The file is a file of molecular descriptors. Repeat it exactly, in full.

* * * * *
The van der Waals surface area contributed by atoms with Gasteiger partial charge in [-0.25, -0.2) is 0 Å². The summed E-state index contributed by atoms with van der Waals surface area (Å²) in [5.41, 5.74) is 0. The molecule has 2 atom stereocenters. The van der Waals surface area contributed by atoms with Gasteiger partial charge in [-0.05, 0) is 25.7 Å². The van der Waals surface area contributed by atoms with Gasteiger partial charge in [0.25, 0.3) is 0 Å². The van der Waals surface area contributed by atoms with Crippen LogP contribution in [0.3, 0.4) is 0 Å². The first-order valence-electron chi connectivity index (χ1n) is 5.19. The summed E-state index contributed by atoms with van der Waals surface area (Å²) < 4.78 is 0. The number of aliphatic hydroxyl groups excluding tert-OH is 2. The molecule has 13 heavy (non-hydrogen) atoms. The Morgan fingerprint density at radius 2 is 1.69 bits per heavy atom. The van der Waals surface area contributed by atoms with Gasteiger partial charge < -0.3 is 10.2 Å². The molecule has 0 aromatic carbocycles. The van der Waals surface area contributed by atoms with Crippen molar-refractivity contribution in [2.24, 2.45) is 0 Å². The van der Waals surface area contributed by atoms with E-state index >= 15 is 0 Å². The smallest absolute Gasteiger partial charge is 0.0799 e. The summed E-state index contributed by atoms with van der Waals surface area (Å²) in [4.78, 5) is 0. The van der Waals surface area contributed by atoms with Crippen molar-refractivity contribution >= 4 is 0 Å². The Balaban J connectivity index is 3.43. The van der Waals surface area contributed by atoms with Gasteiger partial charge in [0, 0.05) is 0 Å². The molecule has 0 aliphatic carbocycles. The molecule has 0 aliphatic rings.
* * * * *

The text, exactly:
The van der Waals surface area contributed by atoms with Gasteiger partial charge in [-0.25, -0.2) is 0 Å². The summed E-state index contributed by atoms with van der Waals surface area (Å²) in [5.41, 5.74) is 0. The molecule has 2 atom stereocenters. The van der Waals surface area contributed by atoms with Gasteiger partial charge in [-0.05, 0) is 25.7 Å². The van der Waals surface area contributed by atoms with Gasteiger partial charge in [0.25, 0.3) is 0 Å². The van der Waals surface area contributed by atoms with Crippen LogP contribution in [0.3, 0.4) is 0 Å². The first-order valence-electron chi connectivity index (χ1n) is 5.19. The summed E-state index contributed by atoms with van der Waals surface area (Å²) < 4.78 is 0. The number of aliphatic hydroxyl groups excluding tert-OH is 2. The molecule has 13 heavy (non-hydrogen) atoms. The Morgan fingerprint density at radius 2 is 1.69 bits per heavy atom. The van der Waals surface area contributed by atoms with Gasteiger partial charge < -0.3 is 10.2 Å². The molecule has 0 aromatic carbocycles. The van der Waals surface area contributed by atoms with Crippen molar-refractivity contribution in [2.24, 2.45) is 0 Å². The van der Waals surface area contributed by atoms with E-state index >= 15 is 0 Å². The smallest absolute Gasteiger partial charge is 0.0799 e. The summed E-state index contributed by atoms with van der Waals surface area (Å²) in [4.78, 5) is 0. The van der Waals surface area contributed by atoms with Crippen molar-refractivity contribution >= 4 is 0 Å². The Balaban J connectivity index is 3.43. The van der Waals surface area contributed by atoms with Gasteiger partial charge in [0, 0.05) is 0 Å². The molecule has 0 aliphatic carbocycles. The molecule has 0 aliphatic rings.